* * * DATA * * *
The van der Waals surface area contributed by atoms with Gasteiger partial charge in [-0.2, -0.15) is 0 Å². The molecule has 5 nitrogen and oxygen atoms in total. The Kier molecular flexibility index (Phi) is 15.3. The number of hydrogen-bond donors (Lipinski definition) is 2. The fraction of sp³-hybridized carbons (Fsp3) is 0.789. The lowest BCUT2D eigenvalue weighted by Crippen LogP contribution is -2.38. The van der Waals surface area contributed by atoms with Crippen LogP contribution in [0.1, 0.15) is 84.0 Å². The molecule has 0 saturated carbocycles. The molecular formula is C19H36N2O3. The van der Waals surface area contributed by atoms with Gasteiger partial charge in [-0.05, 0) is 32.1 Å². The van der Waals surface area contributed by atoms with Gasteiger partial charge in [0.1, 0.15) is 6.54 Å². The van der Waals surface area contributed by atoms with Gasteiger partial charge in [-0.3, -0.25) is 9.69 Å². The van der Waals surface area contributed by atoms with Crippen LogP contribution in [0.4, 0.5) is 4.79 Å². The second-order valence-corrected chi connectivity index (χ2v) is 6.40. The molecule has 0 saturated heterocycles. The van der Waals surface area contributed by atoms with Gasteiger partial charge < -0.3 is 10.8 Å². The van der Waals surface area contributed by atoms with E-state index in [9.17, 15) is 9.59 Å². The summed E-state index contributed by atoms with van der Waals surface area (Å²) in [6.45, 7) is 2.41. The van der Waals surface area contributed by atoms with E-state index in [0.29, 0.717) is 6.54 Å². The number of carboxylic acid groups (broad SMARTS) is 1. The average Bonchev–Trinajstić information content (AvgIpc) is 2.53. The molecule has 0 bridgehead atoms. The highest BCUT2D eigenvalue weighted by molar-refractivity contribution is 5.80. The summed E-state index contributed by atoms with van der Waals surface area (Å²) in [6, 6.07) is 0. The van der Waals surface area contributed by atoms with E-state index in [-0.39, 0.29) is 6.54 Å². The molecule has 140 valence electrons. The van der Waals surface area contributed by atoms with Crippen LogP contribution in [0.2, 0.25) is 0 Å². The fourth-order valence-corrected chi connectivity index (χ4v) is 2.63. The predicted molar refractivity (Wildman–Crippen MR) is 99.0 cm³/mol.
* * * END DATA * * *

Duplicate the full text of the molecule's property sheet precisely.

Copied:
The van der Waals surface area contributed by atoms with Gasteiger partial charge in [-0.2, -0.15) is 0 Å². The molecule has 5 nitrogen and oxygen atoms in total. The Kier molecular flexibility index (Phi) is 15.3. The number of hydrogen-bond donors (Lipinski definition) is 2. The fraction of sp³-hybridized carbons (Fsp3) is 0.789. The lowest BCUT2D eigenvalue weighted by Crippen LogP contribution is -2.38. The van der Waals surface area contributed by atoms with Crippen LogP contribution in [0.1, 0.15) is 84.0 Å². The molecule has 0 saturated carbocycles. The molecular formula is C19H36N2O3. The van der Waals surface area contributed by atoms with Gasteiger partial charge in [-0.05, 0) is 32.1 Å². The van der Waals surface area contributed by atoms with Gasteiger partial charge in [0.1, 0.15) is 6.54 Å². The van der Waals surface area contributed by atoms with Gasteiger partial charge in [-0.3, -0.25) is 9.69 Å². The van der Waals surface area contributed by atoms with Crippen LogP contribution in [0.4, 0.5) is 4.79 Å². The second-order valence-corrected chi connectivity index (χ2v) is 6.40. The molecule has 0 saturated heterocycles. The van der Waals surface area contributed by atoms with Gasteiger partial charge < -0.3 is 10.8 Å². The van der Waals surface area contributed by atoms with E-state index in [9.17, 15) is 9.59 Å². The summed E-state index contributed by atoms with van der Waals surface area (Å²) in [6.45, 7) is 2.41. The van der Waals surface area contributed by atoms with E-state index in [0.29, 0.717) is 6.54 Å². The number of carboxylic acid groups (broad SMARTS) is 1. The average Bonchev–Trinajstić information content (AvgIpc) is 2.53. The molecule has 0 bridgehead atoms. The highest BCUT2D eigenvalue weighted by molar-refractivity contribution is 5.80. The summed E-state index contributed by atoms with van der Waals surface area (Å²) in [6, 6.07) is 0. The van der Waals surface area contributed by atoms with E-state index in [-0.39, 0.29) is 6.54 Å². The molecule has 140 valence electrons. The van der Waals surface area contributed by atoms with Crippen LogP contribution in [0.2, 0.25) is 0 Å². The fourth-order valence-corrected chi connectivity index (χ4v) is 2.63. The predicted molar refractivity (Wildman–Crippen MR) is 99.0 cm³/mol.